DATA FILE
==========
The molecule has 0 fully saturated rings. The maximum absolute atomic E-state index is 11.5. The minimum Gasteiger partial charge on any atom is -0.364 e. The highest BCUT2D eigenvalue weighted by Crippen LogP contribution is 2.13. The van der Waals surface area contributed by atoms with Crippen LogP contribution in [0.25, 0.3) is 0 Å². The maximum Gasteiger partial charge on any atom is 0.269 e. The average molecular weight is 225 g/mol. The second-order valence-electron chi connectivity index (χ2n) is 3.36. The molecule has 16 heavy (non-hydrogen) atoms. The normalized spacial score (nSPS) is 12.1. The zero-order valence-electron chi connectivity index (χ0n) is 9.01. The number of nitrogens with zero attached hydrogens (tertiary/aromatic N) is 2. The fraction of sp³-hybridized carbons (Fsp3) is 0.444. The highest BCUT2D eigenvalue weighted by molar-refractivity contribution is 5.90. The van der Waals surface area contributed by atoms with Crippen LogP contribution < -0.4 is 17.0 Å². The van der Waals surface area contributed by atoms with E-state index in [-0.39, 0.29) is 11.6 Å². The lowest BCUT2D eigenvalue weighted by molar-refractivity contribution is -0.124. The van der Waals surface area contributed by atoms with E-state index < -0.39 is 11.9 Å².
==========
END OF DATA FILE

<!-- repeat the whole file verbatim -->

The molecule has 0 fully saturated rings. The maximum absolute atomic E-state index is 11.5. The minimum Gasteiger partial charge on any atom is -0.364 e. The highest BCUT2D eigenvalue weighted by Crippen LogP contribution is 2.13. The van der Waals surface area contributed by atoms with Crippen LogP contribution in [0.25, 0.3) is 0 Å². The maximum Gasteiger partial charge on any atom is 0.269 e. The average molecular weight is 225 g/mol. The second-order valence-electron chi connectivity index (χ2n) is 3.36. The molecule has 16 heavy (non-hydrogen) atoms. The normalized spacial score (nSPS) is 12.1. The zero-order valence-electron chi connectivity index (χ0n) is 9.01. The number of nitrogens with zero attached hydrogens (tertiary/aromatic N) is 2. The fraction of sp³-hybridized carbons (Fsp3) is 0.444. The highest BCUT2D eigenvalue weighted by molar-refractivity contribution is 5.90. The van der Waals surface area contributed by atoms with Crippen LogP contribution < -0.4 is 17.0 Å². The van der Waals surface area contributed by atoms with E-state index in [-0.39, 0.29) is 11.6 Å². The lowest BCUT2D eigenvalue weighted by molar-refractivity contribution is -0.124. The van der Waals surface area contributed by atoms with E-state index < -0.39 is 11.9 Å².